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Razer's PS4 Raiju Controller Designed For Esports, But Not Available In North America

Razer’s latest product, called the Raiju, is the company's latest offering designed for the competitive eSports player. However, Razer didn’t initially design it for the PC. Instead, it’s meant for those playing online on the PlayStation 4.

The Raiju, according to Razer, is the result of a partnership between the company and Sony Interactive Entertainment Europe. Unlike the DualShock 4, however, the Raiju features four additional buttons, two shoulder bumpers next to the micro-USB charging port as well as two triggers next to the grips. All four buttons are programmable, and you can also remove the triggers if you’re not using them for gameplay. Of course, the traditional shoulder and trigger buttons are there as well, but they are larger on the Raiju. In fact, they look very similar to the ones on the Xbox One controller. You can also toggle hair-trigger mode for these buttons so that you don’t have to press them all the way down to fire a shot.

Most of the controller is black, although the analog sticks and the textured grip underneath are colored blue. The touchpad on the front sports Razer’s logo and there is a control panel on the front that includes a 3.5mm headphone jack as well as buttons to adjust the game volume, mute the mic or switch profiles. Even though it’s primarily made for the PlayStation 4, Razer does mention that it’s compatible with PC.

Even with all of these features, it might be hard for some customers to get it unless of course, you live in the EMEA (Europe, Middle East, and Asia) and Oceania regions. At present, there are no plans to release it in North America. If it does, it will be quite the investment. The Raiju costs €169.99 or about $178.30 for U.S. customers.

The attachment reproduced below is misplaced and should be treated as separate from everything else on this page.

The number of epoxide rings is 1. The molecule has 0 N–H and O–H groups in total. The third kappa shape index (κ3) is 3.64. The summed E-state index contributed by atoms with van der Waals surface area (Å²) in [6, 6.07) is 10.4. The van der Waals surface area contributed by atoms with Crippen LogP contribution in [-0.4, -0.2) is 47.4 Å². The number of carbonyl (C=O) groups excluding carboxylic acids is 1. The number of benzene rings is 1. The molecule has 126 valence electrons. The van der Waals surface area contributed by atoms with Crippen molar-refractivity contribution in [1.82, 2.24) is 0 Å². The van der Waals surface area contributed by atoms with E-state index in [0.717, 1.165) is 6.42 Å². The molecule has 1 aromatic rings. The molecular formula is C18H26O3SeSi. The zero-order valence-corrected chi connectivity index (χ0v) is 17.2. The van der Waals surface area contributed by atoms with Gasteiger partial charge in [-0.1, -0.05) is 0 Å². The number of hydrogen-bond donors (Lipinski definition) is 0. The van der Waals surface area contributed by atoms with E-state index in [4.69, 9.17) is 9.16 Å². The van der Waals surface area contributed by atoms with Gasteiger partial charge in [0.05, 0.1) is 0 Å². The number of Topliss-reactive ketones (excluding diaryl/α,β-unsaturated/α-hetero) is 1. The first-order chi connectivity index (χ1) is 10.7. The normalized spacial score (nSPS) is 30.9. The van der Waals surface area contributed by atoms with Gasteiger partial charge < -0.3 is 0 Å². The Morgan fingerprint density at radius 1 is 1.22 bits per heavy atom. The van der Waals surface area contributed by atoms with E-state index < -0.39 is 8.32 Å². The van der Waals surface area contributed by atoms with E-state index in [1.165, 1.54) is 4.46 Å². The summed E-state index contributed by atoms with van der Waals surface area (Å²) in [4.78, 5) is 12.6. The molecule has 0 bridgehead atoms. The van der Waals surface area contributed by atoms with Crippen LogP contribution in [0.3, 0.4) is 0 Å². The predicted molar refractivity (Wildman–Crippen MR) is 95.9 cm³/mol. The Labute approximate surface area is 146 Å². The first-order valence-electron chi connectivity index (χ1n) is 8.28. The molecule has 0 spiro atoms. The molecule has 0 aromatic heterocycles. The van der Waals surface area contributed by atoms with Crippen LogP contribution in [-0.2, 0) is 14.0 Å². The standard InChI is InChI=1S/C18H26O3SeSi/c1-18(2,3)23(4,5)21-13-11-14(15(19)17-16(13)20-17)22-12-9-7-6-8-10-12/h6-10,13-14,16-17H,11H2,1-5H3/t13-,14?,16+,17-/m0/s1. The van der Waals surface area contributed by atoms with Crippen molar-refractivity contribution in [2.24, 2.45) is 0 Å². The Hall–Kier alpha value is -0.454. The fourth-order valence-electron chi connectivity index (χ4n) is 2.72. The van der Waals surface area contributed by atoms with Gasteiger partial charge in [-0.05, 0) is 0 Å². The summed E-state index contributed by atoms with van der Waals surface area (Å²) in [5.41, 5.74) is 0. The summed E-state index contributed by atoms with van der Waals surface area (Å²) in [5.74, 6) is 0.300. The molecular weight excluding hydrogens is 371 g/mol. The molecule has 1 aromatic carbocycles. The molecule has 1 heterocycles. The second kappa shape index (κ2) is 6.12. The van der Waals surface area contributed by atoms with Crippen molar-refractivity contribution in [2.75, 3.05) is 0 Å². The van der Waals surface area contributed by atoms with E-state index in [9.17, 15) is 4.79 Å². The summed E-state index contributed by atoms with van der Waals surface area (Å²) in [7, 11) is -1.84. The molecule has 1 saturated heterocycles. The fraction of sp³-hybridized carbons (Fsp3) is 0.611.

• Jeff Fx
    >competitive eSports player.

    We'll probably have actual eSports players in VR pretty soon, but these people are competitive gamers. They're not really playing a sport, they're using a controller to play a sit-down video game.
    Reply
  • falchard
    Is it made of aluminum with mechanical switches? Why does it cost $179. That price for a controller is mind boggling. Chances are its the same cheap manufacturing process they use for everything else.
    Reply
  • 3ogdy
    You can look at it from 2 highly contrasting perspectives:
    1.It makes sense....Americans and sports? Come on.
    OR...
    2. It couldn't make sense: But...but...but...that is the only kind of sport we as Americans actually enjoy playing!
    Reply
  • RedJaron
    18982790 said:
    Is it made of aluminum with mechanical switches? Why does it cost $179. That price for a controller is mind boggling. Chances are its the same cheap manufacturing process they use for everything else.
    The XB1 advanced controller is constantly sold out at $150. They're not out of the price point.
    Reply
  • lorfa
    Is getting ripped off by Razer considered an esport now? If so then this is definitely god tier.
    Reply
  • jasonelmore
    this controller is a xbox one elite controller rippoff.. look at the classic xbox shape of the shell.
    Reply
  • coolitic
    "E-Sports" and "controller" don't go very well together for most games.
    Reply
  • RedJaron
    18983627 said:
    this controller is a xbox one elite controller rippoff.. look at the classic xbox shape of the shell.
    Right, it's totally a ripoff of Xbox, despite 1) the DualShock controller has had this same basic shape and button layout since 1997 and MS copied it when they redesigned their original Duke controller, 2) Razer already makes Xbox controllers, so it's probably cheaper for them to modify an existing mold rather than make one completely from scratch.
    Reply
  • bigjoe980
    Uhhh... So as opposed to forcing everyone to be on the same level playing field as far as controllers go... This shit comes around attempting to give an advantage. Oooook then.
    Reply